Honey is of interest as a prebiotic material because it contains many oligosaccharides and low molecular weight polysaccharides likely to resist degradation by host enzymes, and thus be available as a nutrient source for the microflora in the large bowel. In a recent review of functional foods honey was listed as a source of a functional component in the class/component 'prebiotics'. Various researchers have investigated the prebiotic effects of honey. Reports to date describe laboratory studies, ie in vitro tests, but no publications of human clinical studies.
Using pure cultures of bacteria, Ustunol reported that US honey enhanced the growth, activity and viability of commercial strains of bifidobacteria, which are typically used as in the manufacture of fermented dairy products. The reported prebiotic effect was strain-specific. That author also reported a synergistic effect for the carbohydrate components of honey in promoting growth and activity of bifidobacteria, on the basis that tests showed honey was more effective than an artificial combination of the purified major saccharides components of honey. Another interpretation of this result is, however, that the honey tested contained additional saccharides that were more effective at promoting the growth of bifidobacteria than those tested.
The reported effect of honey on the growth and activity of intestinal bifidobacteria was similar to that of commercial oligosaccharides (FOS, GOS, and inulin). This research provided promising results with respect to the growth-promoting and prebiotic activity of honey on bifidobacteria, but did not include a study of the effects on lessdesirable intestinal bacteria, nor attempt to quantify the prebiotic potential. Consequently, additional data are required before the anticipated benefits identified can be reliably estimated.
The effect of American honeys from sourwood, alfalfa and sage on the growth and activity of five strains of human intestinal bifidobacteria was studied by Shin at al. (2005). All three honeys enhanced growth and activity of the five bacterial species. In addition, the bifidobacteria inhibited the growth of some intestinal microflora.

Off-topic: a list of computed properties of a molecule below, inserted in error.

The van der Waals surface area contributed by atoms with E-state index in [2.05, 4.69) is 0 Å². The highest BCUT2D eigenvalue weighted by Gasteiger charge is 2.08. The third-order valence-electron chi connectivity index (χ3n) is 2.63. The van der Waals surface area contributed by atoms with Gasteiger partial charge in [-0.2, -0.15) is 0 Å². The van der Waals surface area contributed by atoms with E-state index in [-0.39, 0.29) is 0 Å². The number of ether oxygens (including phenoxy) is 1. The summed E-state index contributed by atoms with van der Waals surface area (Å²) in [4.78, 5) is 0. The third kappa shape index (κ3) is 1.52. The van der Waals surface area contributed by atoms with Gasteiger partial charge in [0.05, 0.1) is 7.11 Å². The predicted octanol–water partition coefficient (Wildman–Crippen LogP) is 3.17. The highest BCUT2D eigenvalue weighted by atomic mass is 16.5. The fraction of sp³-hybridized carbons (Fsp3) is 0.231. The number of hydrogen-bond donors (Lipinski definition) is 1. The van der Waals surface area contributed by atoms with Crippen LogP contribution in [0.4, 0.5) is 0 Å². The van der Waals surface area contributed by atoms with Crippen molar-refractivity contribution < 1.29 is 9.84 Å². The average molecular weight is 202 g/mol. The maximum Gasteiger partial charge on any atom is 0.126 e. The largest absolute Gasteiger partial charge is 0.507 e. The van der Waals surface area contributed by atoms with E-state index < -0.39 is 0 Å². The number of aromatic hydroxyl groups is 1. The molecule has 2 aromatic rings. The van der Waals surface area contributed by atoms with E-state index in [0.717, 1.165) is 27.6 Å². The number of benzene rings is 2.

Haddadin et al. investigated the effect of three different honeys from Jordan on the growth and SCFA secretions of two intestinal bacteria, Bifidobacterium infantis and Lactobacillus acidophilus, and found that all three honeys increased cell counts and levels of SCFA production. In addition, they found that different strains of bifidobacteria responded in a specific way to the addition of a given type of honey to the growth medium.
It has also been established that different honeys contain source-specific oligosaccharides. For example, Weston and Brocklebank showed that a New Zealand honey contained isomaltose and melezitose, while others reported the presence of raffinose in Italian honey. In order to apply the results from laboratory studies to quantify the prebiotic potential of honey, Sanz et al. studied the effect of honey oligosaccharides upon the growth of faecal bacteria. Before the oligosaccharides were added to cultures of the faecal bacteria, the monosaccharides in the honey (which included the glucose and fructose components, were removed to avoid any influence on bacterial populations in the fermentations. This procedure simulated what would have happened in the body, where the monosaccharides are digested and absorbed in the small intestine and only the oligosaccharides pass into the large intestine to serve as a potential food source for the indigenous bacteria.
Monosaccharides were removed by three different methods: nanofiltration, yeast treatment (Saccharomyces cerevisiae) and absorption onto activated charcoal. The researchers used the Prebiotic Index (PI) to compare the growth of beneficial faecal bacteria including bifidobacteria, lactobacilli and eubacteria, as well as of less desirable ones such as clostridia and bacteroides. The honey-derived samples were also compared to fructooligosaccharide (FOS), a commercial prebiotic). FOS was found to have the highest PI value (6.89); the three honey-derived oligosaccharide fractions returned similar PI values, with the highest being for the charcoal fraction (1122313.24), which contained the greatest oligosaccharide content. In addition, levels of the short chain fatty acids (SCFA) lactic acid and acetic acid were measured.
Natural honey, FOS and the charcoal-derived honey oligosaccharides showed the highest lactic acid values, while the charcoal fraction showed the highest acetic acid value. Those workers concluded that the tested honeys contained oligosaccharides which would function well as prebiotics.
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